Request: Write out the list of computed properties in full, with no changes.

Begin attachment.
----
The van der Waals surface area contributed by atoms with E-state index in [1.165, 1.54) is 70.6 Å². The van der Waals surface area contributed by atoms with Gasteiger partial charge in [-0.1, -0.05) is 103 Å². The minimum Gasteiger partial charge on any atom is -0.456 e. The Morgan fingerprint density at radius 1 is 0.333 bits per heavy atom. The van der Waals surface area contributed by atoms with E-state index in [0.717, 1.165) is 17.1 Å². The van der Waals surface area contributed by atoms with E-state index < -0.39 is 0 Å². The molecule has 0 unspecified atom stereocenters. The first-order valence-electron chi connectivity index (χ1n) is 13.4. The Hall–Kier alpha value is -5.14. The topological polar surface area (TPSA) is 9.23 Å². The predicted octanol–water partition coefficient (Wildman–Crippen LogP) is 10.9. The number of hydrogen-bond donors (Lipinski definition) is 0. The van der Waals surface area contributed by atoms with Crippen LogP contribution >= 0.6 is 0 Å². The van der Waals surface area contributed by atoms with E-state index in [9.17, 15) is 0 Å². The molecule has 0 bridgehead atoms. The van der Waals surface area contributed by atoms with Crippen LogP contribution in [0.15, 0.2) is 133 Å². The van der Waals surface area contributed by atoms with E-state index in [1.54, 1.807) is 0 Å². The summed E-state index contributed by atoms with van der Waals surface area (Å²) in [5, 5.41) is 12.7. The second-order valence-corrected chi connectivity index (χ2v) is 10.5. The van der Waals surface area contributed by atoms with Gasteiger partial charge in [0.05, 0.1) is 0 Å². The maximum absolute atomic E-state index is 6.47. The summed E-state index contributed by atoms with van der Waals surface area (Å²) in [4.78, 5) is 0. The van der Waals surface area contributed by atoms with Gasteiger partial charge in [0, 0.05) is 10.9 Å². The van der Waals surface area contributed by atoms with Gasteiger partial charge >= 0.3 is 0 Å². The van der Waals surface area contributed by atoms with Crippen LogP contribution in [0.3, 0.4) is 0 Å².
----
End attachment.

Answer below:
The van der Waals surface area contributed by atoms with E-state index in [1.165, 1.54) is 70.6 Å². The van der Waals surface area contributed by atoms with Gasteiger partial charge in [-0.1, -0.05) is 103 Å². The minimum Gasteiger partial charge on any atom is -0.456 e. The Morgan fingerprint density at radius 1 is 0.333 bits per heavy atom. The van der Waals surface area contributed by atoms with E-state index in [0.717, 1.165) is 17.1 Å². The van der Waals surface area contributed by atoms with E-state index < -0.39 is 0 Å². The molecule has 0 unspecified atom stereocenters. The first-order valence-electron chi connectivity index (χ1n) is 13.4. The Hall–Kier alpha value is -5.14. The topological polar surface area (TPSA) is 9.23 Å². The predicted octanol–water partition coefficient (Wildman–Crippen LogP) is 10.9. The number of hydrogen-bond donors (Lipinski definition) is 0. The van der Waals surface area contributed by atoms with Crippen LogP contribution >= 0.6 is 0 Å². The van der Waals surface area contributed by atoms with E-state index in [9.17, 15) is 0 Å². The molecule has 0 bridgehead atoms. The van der Waals surface area contributed by atoms with Crippen LogP contribution in [0.15, 0.2) is 133 Å². The van der Waals surface area contributed by atoms with E-state index in [1.54, 1.807) is 0 Å². The summed E-state index contributed by atoms with van der Waals surface area (Å²) in [5, 5.41) is 12.7. The second-order valence-corrected chi connectivity index (χ2v) is 10.5. The van der Waals surface area contributed by atoms with Gasteiger partial charge in [0.05, 0.1) is 0 Å². The maximum absolute atomic E-state index is 6.47. The summed E-state index contributed by atoms with van der Waals surface area (Å²) in [4.78, 5) is 0. The van der Waals surface area contributed by atoms with Gasteiger partial charge in [0, 0.05) is 10.9 Å². The van der Waals surface area contributed by atoms with Gasteiger partial charge >= 0.3 is 0 Å². The van der Waals surface area contributed by atoms with Crippen LogP contribution in [0.3, 0.4) is 0 Å².